Actual Covenant Description: Borrower shall not suffer or permit the fixed charge coverage ratio, for the most recently completed trailing 12 months, to be less than 2.25 to 1.00. Fixed charge coverage ratio shall mean, for any period, as calculated in accordance with GAAP, the ratio of EBITDA to total fixed charges. Total fixed charges shall mean interest expense paid in cash and regular scheduled principal payments on funded indebtedness. Included within the definition of funded indebtedness is capitalized lease obligations.
Takeaway: The above illustration assumes the company's performance is "all else equal" before and after the adoption of ASC 842. The definition of funded indebtedness includes capitalized lease obligations. It is important to note that the difference between capitalized lease obligations, as stated in the definition, and capital lease obligations. Under the new standard, companies are required to capitalize lease obligations that were not previously recorded on the balance sheet. Assuming all else equal, after the first year of adoption, included within fixed charges would be the $1,000 of regularly scheduled principal payments on the capitalized lease obligations. In addition, EBITDA is not a GAAP definition. You will need to consider what is included within the definition of EBITDA per your debt agreement. If you have similar wording written into your debt agreements, you need to know how your lender will treat the scheduled principal payments on the newly recorded lease obligations. If you aren’t sure, it may be time to start having discussions with your lender versus after you adopt the new standard.
4. Leverage Ratio
Actual Covenant Description: Borrower shall not suffer or permit the leverage ratio, for the most recently completed trailing 12 months, to exceed 2.00 to 1.00. Leverage ratio shall mean the ratio of funded indebtedness, minus cash on hand, to EBITDA. Included within the definition of funded indebtedness is capitalized lease obligations.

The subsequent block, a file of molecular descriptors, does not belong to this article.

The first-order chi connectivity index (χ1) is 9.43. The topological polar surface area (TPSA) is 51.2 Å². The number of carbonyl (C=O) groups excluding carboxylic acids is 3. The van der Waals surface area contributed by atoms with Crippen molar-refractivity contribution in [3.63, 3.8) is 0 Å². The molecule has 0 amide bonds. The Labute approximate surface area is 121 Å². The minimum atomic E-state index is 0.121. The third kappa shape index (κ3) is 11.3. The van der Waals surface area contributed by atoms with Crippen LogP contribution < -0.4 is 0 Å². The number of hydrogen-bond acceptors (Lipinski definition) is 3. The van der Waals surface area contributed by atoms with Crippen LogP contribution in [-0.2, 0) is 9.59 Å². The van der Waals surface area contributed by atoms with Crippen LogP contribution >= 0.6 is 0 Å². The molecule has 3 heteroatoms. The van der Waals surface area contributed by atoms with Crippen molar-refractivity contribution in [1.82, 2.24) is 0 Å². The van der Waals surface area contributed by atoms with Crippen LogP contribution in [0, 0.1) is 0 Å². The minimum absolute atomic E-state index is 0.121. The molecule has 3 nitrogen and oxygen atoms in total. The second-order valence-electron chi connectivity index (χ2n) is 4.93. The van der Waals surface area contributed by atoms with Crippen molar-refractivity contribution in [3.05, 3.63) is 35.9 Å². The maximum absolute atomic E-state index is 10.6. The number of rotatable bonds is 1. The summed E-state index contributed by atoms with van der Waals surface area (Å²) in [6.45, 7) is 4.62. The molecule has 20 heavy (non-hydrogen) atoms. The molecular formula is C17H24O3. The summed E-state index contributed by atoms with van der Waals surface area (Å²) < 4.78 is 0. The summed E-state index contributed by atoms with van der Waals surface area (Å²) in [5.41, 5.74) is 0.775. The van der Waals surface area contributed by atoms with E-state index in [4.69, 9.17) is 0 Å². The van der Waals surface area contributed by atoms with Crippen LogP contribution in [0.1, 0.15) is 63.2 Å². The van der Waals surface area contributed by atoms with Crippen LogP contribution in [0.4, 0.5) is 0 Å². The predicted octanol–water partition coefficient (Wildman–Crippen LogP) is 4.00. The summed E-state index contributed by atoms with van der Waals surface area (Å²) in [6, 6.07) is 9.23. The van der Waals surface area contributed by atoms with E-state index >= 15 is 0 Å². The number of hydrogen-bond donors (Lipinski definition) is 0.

Takeaway: Similar to the fixed charge coverage example above, the definition of funded indebtedness includes capitalized lease obligations. If you are unsure how these will be treated within your covenant requirements, it will be important to receive clarity from your lender.
As shown in all the examples above, the adoption of ASC 842 determined whether or not the company was in compliance or in default of their debt covenants. Conversations with your lender will be critical to determine whether you will need adjustments to your current covenants after you adopt ASC 842.
If you have lease agreements in place and you are unsure how your lender will interpret the newly presented financial statements, the communications need to begin now. While your accountant can typically provide clarification when debt terms say, “in accordance with GAAP,” you will need clarification from your lender if there are ambiguous terms within the agreements.
If you are a company that is required to adopt ASC 842, as most are, below are some examples of next steps your management should be taking:
- Read through your current debt terms and covenant requirements.
- Talk with your lender about what they are doing for ASC 842 to determine how they are changing agreements, if at all. It is important to know and understand these effects now, so you can plan and communicate with your lender regarding the potential impact.
- Determine how the standard will impact your current covenant agreements in place, if at all.
- Ask for clarification or covenant term changes now, prior to the adoption of ASC 842.
Contact Aaron Sulzer at firstname.lastname@example.org, Brian Fiedler at email@example.com or a member of your services team to discuss this topic further.
Cohen & Company is not rendering legal, accounting or other professional advice. Information contained in this post is considered accurate as of the date of publishing. Any action taken based on information in this blog should be taken only after a detailed review of the specific facts, circumstances and current law.